James 2:14-26 (NIV)
14 What good is it, my brothers, if a man claims to have faith but has no deeds? Can such faith save him?
15 Suppose a brother or sister is without clothes and daily food.
16 If one of you says to him, “Go, I wish you well; keep warm and well fed,” but does nothing about his physical needs, what good is it?
17 In the same way, faith by itself, if it is not accompanied by action, is dead.
18 But someone will say, “You have faith; I have deeds.” Show me your faith without deeds, and I will show you my faith by what I do.
19 You believe that there is one God. Good! Even the demons believe that–and shudder.
20 You foolish man, do you want evidence that faith without deeds is useless?
21 Was not our ancestor Abraham considered righteous for what he did when he offered his son Isaac on the altar?
22 You see that his faith and his actions were working together, and his faith was made complete by what he did.
23 And the scripture was fulfilled that says, “Abraham believed God, and it was credited to him as righteousness,” and he was called God’s friend.
24 You see that a person is justified by what he does and not by faith alone.
25 In the same way, was not even Rahab the prostitute considered righteous for what she did when she gave lodging to the spies and sent them off in a different direction? 26 As the body without the spirit is dead, so faith without deeds is dead.
I want to talk to you today about what James has to say about how to have a real faith. There are a lot of phony religions out there — people who think they are Christians and really aren’t. In this passage James talks about the difference between real and counterfeit Christians, authentic believers and fake believers. He talks about how you have a real faith.
The entire New Testament teaches that we are saved by faith alone. “By grace, through faith, we are saved.” James comes along and says, “It’s not just faith but faith and works.” What is he talking about? James and Paul. They are both right. They are talking about different things.
Paul was fighting the problem of legalism — the problem of “I’ve got to keep all the Jewish laws and regulations to be a Christian.” Paul is talking to that group.
James is not fighting legalism but laxity — those that say “It doesn’t matter what you do as long as you believe.”
They are fighting two different enemies. But they both use the word “works” in different ways. When Paul uses the word “works” he’s talking about Jewish laws like circumcision and things like that. When James uses it, he’s talking about the lifestyle of a Christian — acts of love. It’s totally different. Paul focuses on the root of salvation — what happens to me internally. James focuses on the fruit of salvation — what happens on the outside. Jesus said, “By their fruits you will know them.” Paul is talking about, “How to know you’re a Christian.” James is talking about, “How to show you’re a Christian.” Paul is talking about his passages on faith alone, how to become a believer. James talks about, how to behave like a believer. It is not a contradiction.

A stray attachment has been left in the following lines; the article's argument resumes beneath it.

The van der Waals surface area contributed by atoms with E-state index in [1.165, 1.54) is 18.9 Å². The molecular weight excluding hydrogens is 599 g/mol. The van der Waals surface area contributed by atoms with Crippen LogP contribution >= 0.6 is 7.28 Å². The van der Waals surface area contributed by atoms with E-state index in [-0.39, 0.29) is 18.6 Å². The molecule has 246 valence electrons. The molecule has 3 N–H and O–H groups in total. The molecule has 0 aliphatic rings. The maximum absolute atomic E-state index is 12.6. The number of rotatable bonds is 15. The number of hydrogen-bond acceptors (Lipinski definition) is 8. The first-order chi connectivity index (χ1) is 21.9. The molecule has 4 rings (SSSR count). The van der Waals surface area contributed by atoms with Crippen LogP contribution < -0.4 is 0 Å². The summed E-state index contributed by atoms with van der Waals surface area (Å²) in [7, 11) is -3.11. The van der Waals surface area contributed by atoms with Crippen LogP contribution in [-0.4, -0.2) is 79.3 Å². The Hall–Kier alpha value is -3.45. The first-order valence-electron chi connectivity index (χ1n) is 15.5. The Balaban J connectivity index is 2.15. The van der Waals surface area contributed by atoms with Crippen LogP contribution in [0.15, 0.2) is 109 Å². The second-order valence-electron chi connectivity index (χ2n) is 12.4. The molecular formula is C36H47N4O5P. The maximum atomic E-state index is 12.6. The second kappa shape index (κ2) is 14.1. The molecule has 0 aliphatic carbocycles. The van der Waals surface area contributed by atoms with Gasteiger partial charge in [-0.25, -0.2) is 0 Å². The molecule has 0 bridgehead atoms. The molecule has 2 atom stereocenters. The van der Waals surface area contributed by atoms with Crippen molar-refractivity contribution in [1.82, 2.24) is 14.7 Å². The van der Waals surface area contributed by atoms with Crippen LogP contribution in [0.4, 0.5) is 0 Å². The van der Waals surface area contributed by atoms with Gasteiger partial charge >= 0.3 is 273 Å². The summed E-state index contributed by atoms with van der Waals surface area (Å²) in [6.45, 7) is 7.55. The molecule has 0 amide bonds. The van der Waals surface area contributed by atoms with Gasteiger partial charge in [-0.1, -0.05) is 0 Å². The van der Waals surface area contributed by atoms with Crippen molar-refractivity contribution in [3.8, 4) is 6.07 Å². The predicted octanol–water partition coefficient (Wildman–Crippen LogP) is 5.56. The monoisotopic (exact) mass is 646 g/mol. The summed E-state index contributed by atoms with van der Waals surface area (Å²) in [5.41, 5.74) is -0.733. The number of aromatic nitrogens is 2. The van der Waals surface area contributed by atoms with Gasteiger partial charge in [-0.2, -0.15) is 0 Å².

It’s summed up in Ephesians 2:8-10 “For it is by grace you have been saved, through faith, for a life of good works that God has already prepared for us to do.” There are three prepositions in this passage — “by grace”, “through faith”, “for good works”. If you get those out of order, you’re in trouble. If you think you’re saved by works, for faith you’re in trouble. But he’s saying we’re saved by grace through faith. We’re saved just by accepting God’s gift. But how do I show I am a believer? James says there’s five ways you can know you’ve got the real thing. He gives us five steps or principles here in this passage. We’ll look at one a day for the next five days.
#1. REAL FAITH IS NOT JUST SOMETHING YOU SAY
v. 14. Real faith is not just something you say, something you talk about. “What good is it my brother if a man claims to have faith, but has no deeds? Can such `faith’ save him?” James doesn’t say this guy actually has faith, he just claims to have it. He talks about it. He knows all the right phrases. There are a lot of people who claim to be Christians. They know some things about the bible. They know some key phrases that a lot of Christians use. They may look like a follower of Christ and sound like a follower of Christ. But something is off.
George Gallup says that 50 million Americans say “I’m born again,” but you don’t see anything in their lifestyle that backs that up. Today we tend to label people as Christians if they make the slightest sound of being a believer. It’s more than just talk that is involved in real faith. Jesus said, “Not everybody who says to me `Lord, Lord’ is going to enter into the kingdom of heaven.” Not everybody with a Christian bumper sticker is a believer. Not everybody who is a professor of Christianity is a possessor of Christianity. “Can such faith save him? What value is this kind of faith?” Nothing. Talk is cheap. Remember when Larry Flint, the publisher of Hustler, said he was born again? But you never saw any change in his life. He kept right on printing pornography. No difference. No change.
James is saying that real faith is not just something you say. Do you know anybody that claims to be a Christian but you don’t see any evidence in their life? That’s a phony faith.Real faith is not just something you say. Evaluate yourself here. Does your walk match your talk?